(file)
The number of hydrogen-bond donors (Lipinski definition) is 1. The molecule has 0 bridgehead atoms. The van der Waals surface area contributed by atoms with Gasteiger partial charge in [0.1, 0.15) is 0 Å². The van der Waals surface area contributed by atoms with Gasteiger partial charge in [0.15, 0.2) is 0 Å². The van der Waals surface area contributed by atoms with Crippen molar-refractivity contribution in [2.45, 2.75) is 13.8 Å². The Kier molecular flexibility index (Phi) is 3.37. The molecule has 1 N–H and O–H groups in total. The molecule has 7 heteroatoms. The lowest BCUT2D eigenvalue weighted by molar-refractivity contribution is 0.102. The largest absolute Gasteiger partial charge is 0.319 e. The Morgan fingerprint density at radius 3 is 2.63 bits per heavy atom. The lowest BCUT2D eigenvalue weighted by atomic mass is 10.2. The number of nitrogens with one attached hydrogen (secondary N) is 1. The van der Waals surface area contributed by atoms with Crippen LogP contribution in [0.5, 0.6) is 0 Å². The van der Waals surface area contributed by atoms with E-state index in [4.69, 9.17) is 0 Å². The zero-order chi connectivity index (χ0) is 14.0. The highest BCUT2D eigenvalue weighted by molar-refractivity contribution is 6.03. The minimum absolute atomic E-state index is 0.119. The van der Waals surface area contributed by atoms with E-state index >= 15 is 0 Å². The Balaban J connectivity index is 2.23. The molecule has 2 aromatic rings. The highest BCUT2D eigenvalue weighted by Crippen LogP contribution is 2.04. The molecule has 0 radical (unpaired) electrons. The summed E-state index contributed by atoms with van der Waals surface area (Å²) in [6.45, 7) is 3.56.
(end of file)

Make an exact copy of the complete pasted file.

The number of hydrogen-bond donors (Lipinski definition) is 1. The molecule has 0 bridgehead atoms. The van der Waals surface area contributed by atoms with Gasteiger partial charge in [0.1, 0.15) is 0 Å². The van der Waals surface area contributed by atoms with Gasteiger partial charge in [0.15, 0.2) is 0 Å². The van der Waals surface area contributed by atoms with Crippen molar-refractivity contribution in [2.45, 2.75) is 13.8 Å². The Kier molecular flexibility index (Phi) is 3.37. The molecule has 1 N–H and O–H groups in total. The molecule has 7 heteroatoms. The lowest BCUT2D eigenvalue weighted by molar-refractivity contribution is 0.102. The largest absolute Gasteiger partial charge is 0.319 e. The Morgan fingerprint density at radius 3 is 2.63 bits per heavy atom. The lowest BCUT2D eigenvalue weighted by atomic mass is 10.2. The number of nitrogens with one attached hydrogen (secondary N) is 1. The van der Waals surface area contributed by atoms with Crippen LogP contribution in [0.5, 0.6) is 0 Å². The van der Waals surface area contributed by atoms with E-state index in [4.69, 9.17) is 0 Å². The zero-order chi connectivity index (χ0) is 14.0. The highest BCUT2D eigenvalue weighted by molar-refractivity contribution is 6.03. The minimum absolute atomic E-state index is 0.119. The van der Waals surface area contributed by atoms with E-state index >= 15 is 0 Å². The Balaban J connectivity index is 2.23. The molecule has 2 aromatic rings. The highest BCUT2D eigenvalue weighted by Crippen LogP contribution is 2.04. The molecule has 0 radical (unpaired) electrons. The summed E-state index contributed by atoms with van der Waals surface area (Å²) in [6.45, 7) is 3.56.